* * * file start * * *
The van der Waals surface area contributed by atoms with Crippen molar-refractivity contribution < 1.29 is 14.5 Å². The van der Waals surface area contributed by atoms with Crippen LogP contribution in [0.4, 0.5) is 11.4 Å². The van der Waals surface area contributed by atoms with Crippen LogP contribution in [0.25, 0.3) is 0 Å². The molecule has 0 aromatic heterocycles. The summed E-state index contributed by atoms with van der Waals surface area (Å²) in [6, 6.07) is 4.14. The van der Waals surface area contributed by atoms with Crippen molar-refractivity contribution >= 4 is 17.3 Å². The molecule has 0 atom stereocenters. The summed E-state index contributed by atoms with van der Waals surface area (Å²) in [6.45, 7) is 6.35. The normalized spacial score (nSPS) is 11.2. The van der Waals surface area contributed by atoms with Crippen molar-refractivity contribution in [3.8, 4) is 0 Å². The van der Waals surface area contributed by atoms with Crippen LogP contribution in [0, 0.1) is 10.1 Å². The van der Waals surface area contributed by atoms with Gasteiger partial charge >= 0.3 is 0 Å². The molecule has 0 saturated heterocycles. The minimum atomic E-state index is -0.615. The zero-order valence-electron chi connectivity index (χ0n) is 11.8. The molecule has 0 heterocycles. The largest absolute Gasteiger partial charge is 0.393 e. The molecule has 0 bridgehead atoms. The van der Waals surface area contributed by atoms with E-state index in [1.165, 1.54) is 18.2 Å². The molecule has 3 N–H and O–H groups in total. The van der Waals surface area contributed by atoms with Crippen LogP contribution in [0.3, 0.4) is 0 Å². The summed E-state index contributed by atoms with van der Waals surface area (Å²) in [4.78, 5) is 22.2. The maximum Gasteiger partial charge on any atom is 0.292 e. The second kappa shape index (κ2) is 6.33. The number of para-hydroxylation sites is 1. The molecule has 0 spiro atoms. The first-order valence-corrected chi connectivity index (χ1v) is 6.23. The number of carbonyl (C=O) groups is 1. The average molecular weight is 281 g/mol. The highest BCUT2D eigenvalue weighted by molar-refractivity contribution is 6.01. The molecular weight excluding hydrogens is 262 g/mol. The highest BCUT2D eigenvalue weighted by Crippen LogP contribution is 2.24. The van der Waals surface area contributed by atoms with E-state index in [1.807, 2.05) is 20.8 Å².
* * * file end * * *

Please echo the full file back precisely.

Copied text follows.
The van der Waals surface area contributed by atoms with Crippen molar-refractivity contribution < 1.29 is 14.5 Å². The van der Waals surface area contributed by atoms with Crippen LogP contribution in [0.4, 0.5) is 11.4 Å². The van der Waals surface area contributed by atoms with Crippen LogP contribution in [0.25, 0.3) is 0 Å². The molecule has 0 aromatic heterocycles. The summed E-state index contributed by atoms with van der Waals surface area (Å²) in [6, 6.07) is 4.14. The van der Waals surface area contributed by atoms with Crippen molar-refractivity contribution >= 4 is 17.3 Å². The molecule has 0 atom stereocenters. The summed E-state index contributed by atoms with van der Waals surface area (Å²) in [6.45, 7) is 6.35. The normalized spacial score (nSPS) is 11.2. The van der Waals surface area contributed by atoms with Crippen molar-refractivity contribution in [3.8, 4) is 0 Å². The van der Waals surface area contributed by atoms with Crippen LogP contribution in [0, 0.1) is 10.1 Å². The van der Waals surface area contributed by atoms with Gasteiger partial charge >= 0.3 is 0 Å². The molecule has 0 saturated heterocycles. The minimum atomic E-state index is -0.615. The zero-order valence-electron chi connectivity index (χ0n) is 11.8. The molecule has 0 heterocycles. The largest absolute Gasteiger partial charge is 0.393 e. The molecule has 0 bridgehead atoms. The van der Waals surface area contributed by atoms with E-state index in [1.165, 1.54) is 18.2 Å². The molecule has 3 N–H and O–H groups in total. The van der Waals surface area contributed by atoms with Crippen LogP contribution in [0.3, 0.4) is 0 Å². The summed E-state index contributed by atoms with van der Waals surface area (Å²) in [4.78, 5) is 22.2. The maximum Gasteiger partial charge on any atom is 0.292 e. The second kappa shape index (κ2) is 6.33. The number of para-hydroxylation sites is 1. The molecule has 0 spiro atoms. The first-order valence-corrected chi connectivity index (χ1v) is 6.23. The number of carbonyl (C=O) groups is 1. The average molecular weight is 281 g/mol. The highest BCUT2D eigenvalue weighted by molar-refractivity contribution is 6.01. The molecular weight excluding hydrogens is 262 g/mol. The highest BCUT2D eigenvalue weighted by Crippen LogP contribution is 2.24. The van der Waals surface area contributed by atoms with E-state index in [1.807, 2.05) is 20.8 Å².